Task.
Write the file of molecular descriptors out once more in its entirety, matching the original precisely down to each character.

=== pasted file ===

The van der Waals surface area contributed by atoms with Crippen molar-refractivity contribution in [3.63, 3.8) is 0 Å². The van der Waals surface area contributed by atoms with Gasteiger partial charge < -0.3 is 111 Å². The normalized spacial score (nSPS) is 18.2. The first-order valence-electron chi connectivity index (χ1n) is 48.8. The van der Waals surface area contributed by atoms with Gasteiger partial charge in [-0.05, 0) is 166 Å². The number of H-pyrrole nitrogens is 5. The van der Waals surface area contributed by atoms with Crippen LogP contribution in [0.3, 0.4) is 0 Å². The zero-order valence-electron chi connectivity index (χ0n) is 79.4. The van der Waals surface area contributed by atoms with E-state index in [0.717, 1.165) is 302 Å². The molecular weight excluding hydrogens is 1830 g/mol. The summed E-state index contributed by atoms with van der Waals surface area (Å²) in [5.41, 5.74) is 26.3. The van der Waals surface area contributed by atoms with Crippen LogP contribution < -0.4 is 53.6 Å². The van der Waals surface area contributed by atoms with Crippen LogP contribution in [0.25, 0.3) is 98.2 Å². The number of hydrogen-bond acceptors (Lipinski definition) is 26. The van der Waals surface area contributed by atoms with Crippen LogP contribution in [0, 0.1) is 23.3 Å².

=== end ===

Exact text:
The van der Waals surface area contributed by atoms with Crippen molar-refractivity contribution in [3.63, 3.8) is 0 Å². The van der Waals surface area contributed by atoms with Gasteiger partial charge < -0.3 is 111 Å². The normalized spacial score (nSPS) is 18.2. The first-order valence-electron chi connectivity index (χ1n) is 48.8. The van der Waals surface area contributed by atoms with Gasteiger partial charge in [-0.05, 0) is 166 Å². The number of H-pyrrole nitrogens is 5. The van der Waals surface area contributed by atoms with Crippen LogP contribution in [0.3, 0.4) is 0 Å². The zero-order valence-electron chi connectivity index (χ0n) is 79.4. The van der Waals surface area contributed by atoms with E-state index in [0.717, 1.165) is 302 Å². The molecular weight excluding hydrogens is 1830 g/mol. The summed E-state index contributed by atoms with van der Waals surface area (Å²) in [5.41, 5.74) is 26.3. The van der Waals surface area contributed by atoms with Crippen LogP contribution < -0.4 is 53.6 Å². The van der Waals surface area contributed by atoms with Crippen LogP contribution in [0.25, 0.3) is 98.2 Å². The number of hydrogen-bond acceptors (Lipinski definition) is 26. The van der Waals surface area contributed by atoms with Crippen LogP contribution in [0, 0.1) is 23.3 Å².